June 4, 2015: In the northeast (Adamawa state) a Boko Haram suicide bomber attacked a town where many refugees from Boko Haram violence had fled. The bombs killed at least 30 and wounded over 40.

June 2, 2015: Boko Haram posted a ten minute video in which a masked spokesman denied the group had recently suffered heavy defeats in the northeast. This was pure propaganda, especially for Boko Haram members and supporters because the group has taken heavy casualties in May and Boko Haram members are still hiding from continuing heavy patrol activity. Boko Haram apparently believes the foreign troops will eventually leave and the Nigerian security forces will not be reformed and improved by then. Thus the security forces can then be intimidated (by assassinations and suicide bombings) and bribed into ineffectiveness. At that point Boko Haram can quickly rebuild and resume its offensive.

May 29, 2015: The new president (Muhammadu Buhari) was sworn in and pledged to clean up corruption and crush Boko Haram. There are more immediate problems for most Nigerians, like growing shortages of electricity and refined fuels. Nigeria has plenty of oil but corruption has long caused shortages because of corrupt fuel importing contracts. Earlier efforts to solve the problem have been crippled by corruption. That’s what happened to a 2010 Chinese offer to build and operate three refineries (in Bayelsa, Kogi and Lagos states), at a cost of $28.5 billion. These would have eliminated a major source of corruption, because lack of refinery capacity makes it necessary to import most of the refined petroleum products needed for vehicles, electricity generation and so on. The government had no financial stake in these Chinese refineries, which would have made it easier to monitor and control corruption related to the refineries. This was all part of a larger Chinese effort to establish economic, diplomatic and military relationships in Africa, and access to many raw materials, and export markets. Previous efforts to build new power plants has been crippled by corruption.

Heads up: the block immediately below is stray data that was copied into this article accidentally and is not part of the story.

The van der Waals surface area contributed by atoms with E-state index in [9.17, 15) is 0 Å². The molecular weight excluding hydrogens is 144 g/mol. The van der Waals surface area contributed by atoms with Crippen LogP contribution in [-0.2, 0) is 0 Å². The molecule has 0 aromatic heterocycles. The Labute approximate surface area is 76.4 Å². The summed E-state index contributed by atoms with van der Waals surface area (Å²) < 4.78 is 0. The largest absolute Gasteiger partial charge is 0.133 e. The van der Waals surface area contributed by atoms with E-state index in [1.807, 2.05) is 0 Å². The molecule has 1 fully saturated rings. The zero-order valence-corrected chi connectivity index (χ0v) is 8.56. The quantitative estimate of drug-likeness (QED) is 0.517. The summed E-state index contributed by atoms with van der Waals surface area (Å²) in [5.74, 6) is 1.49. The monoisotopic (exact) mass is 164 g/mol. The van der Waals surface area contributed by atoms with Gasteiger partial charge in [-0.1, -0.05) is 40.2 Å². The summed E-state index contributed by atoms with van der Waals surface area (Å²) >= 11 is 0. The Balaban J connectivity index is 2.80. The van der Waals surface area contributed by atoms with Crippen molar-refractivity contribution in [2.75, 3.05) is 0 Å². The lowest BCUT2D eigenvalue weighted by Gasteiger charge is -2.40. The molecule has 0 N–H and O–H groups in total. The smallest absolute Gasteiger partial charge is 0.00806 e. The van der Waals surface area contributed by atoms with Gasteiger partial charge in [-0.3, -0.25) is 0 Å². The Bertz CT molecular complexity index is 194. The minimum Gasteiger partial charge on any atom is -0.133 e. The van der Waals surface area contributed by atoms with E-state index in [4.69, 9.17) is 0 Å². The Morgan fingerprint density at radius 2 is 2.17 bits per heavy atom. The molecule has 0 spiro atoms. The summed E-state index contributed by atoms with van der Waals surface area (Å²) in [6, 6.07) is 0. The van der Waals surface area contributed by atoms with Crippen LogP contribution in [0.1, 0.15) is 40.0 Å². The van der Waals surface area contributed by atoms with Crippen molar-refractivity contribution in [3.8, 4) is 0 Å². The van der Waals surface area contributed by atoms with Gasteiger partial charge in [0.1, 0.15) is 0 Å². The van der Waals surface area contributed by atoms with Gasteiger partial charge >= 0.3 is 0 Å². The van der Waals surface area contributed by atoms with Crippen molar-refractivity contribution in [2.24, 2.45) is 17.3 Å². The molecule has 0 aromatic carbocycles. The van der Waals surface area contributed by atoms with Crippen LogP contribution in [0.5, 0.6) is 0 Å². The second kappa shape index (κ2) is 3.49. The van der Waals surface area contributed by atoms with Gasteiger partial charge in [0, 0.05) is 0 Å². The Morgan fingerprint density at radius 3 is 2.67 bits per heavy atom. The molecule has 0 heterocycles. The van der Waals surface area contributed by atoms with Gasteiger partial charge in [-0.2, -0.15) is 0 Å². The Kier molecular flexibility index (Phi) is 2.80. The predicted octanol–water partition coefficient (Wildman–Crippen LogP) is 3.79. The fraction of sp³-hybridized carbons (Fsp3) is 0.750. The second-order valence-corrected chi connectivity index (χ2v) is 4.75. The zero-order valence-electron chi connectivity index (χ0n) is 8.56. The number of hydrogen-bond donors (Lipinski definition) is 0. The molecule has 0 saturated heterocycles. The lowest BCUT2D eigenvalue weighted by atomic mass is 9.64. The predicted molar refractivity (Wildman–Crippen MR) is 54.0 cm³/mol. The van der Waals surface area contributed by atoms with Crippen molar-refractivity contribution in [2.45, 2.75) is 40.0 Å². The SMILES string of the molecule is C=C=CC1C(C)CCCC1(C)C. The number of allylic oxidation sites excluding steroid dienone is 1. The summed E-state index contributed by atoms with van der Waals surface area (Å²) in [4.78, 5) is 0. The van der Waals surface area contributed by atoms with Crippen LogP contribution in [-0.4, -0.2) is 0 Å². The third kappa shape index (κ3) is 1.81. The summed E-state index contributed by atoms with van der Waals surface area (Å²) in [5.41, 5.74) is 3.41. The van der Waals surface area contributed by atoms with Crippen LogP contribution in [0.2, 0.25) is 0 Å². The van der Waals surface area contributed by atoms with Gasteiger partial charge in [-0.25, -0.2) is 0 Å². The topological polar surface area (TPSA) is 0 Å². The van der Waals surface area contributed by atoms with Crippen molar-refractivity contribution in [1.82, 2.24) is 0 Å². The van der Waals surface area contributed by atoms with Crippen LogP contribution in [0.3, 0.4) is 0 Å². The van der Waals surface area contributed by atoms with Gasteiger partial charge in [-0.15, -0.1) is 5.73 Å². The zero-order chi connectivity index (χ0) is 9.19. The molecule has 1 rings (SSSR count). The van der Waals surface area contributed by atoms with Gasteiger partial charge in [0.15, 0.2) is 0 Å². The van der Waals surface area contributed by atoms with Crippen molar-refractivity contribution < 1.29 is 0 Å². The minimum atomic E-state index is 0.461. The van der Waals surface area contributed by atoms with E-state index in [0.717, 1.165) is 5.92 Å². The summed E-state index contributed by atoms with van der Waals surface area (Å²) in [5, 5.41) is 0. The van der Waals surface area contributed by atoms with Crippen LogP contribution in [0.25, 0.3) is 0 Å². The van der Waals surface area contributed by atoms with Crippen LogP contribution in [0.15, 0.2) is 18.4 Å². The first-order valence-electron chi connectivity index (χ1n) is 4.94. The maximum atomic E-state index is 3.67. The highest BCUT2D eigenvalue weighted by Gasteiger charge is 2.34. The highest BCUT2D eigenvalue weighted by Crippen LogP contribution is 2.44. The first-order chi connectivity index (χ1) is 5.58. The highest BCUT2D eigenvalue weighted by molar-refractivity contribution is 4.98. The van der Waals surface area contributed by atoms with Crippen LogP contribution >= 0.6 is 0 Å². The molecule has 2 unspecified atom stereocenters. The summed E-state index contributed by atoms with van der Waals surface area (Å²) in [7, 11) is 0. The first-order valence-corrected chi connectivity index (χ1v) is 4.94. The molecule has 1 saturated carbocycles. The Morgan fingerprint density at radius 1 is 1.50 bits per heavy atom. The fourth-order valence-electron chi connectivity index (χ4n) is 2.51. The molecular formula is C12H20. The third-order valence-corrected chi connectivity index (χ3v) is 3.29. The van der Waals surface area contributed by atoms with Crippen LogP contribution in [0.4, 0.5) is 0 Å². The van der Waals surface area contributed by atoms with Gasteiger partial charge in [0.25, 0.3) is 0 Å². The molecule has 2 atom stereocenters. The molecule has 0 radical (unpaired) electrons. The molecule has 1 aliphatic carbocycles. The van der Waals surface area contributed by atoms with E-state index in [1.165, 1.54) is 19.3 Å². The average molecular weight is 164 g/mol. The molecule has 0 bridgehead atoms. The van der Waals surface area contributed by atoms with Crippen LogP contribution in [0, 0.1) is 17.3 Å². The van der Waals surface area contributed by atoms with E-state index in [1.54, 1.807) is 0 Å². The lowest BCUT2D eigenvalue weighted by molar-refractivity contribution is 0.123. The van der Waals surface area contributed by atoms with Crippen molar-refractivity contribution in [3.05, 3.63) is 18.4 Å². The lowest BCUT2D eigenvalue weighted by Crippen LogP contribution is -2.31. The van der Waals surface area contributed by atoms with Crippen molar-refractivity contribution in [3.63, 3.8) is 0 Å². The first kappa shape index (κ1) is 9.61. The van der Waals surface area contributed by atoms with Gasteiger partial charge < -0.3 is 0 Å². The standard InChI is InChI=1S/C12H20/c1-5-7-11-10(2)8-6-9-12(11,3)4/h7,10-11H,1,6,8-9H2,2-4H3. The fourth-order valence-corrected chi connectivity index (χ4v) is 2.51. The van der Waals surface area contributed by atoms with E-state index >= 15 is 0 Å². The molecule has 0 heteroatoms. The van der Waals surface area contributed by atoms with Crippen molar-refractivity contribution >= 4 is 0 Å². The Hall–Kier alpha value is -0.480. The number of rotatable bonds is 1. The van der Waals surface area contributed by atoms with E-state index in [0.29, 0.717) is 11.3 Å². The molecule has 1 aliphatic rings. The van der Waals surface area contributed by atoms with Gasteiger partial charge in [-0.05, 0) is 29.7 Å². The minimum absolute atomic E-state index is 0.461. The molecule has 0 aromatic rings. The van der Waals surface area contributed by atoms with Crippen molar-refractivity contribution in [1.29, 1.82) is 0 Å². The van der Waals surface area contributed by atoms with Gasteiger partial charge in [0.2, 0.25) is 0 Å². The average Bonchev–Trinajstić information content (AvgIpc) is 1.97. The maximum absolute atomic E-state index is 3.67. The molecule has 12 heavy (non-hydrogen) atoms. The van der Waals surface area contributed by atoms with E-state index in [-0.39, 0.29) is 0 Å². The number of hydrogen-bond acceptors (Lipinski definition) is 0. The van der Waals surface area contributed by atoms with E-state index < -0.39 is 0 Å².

Boko Haram noted the inauguration by firing dozens of RPG rockets into Maiduguri, the capital of northeastern Borno state. This left at least 30 dead. In the last week Boko Haram attacks in Borno have killed over a hundred people. Many of these attacks were actually raids to seize needed supplied (food, fuel and so on).

May 28, 2015: In the northeast (Gombe state) police found and destroyed a bomb building workshop and arrested three men who were working there. The police are trying to find out of these three were chased into Gombe from the offensive in neighboring Borno state or were always operating in Gombe. Unlike Borno, Boko Haram has had a hard time maintaining an active presence in Gombe which had become something of a base area for attacks in Borno and the other two northeastern states that always had a larger Boko Haram presence.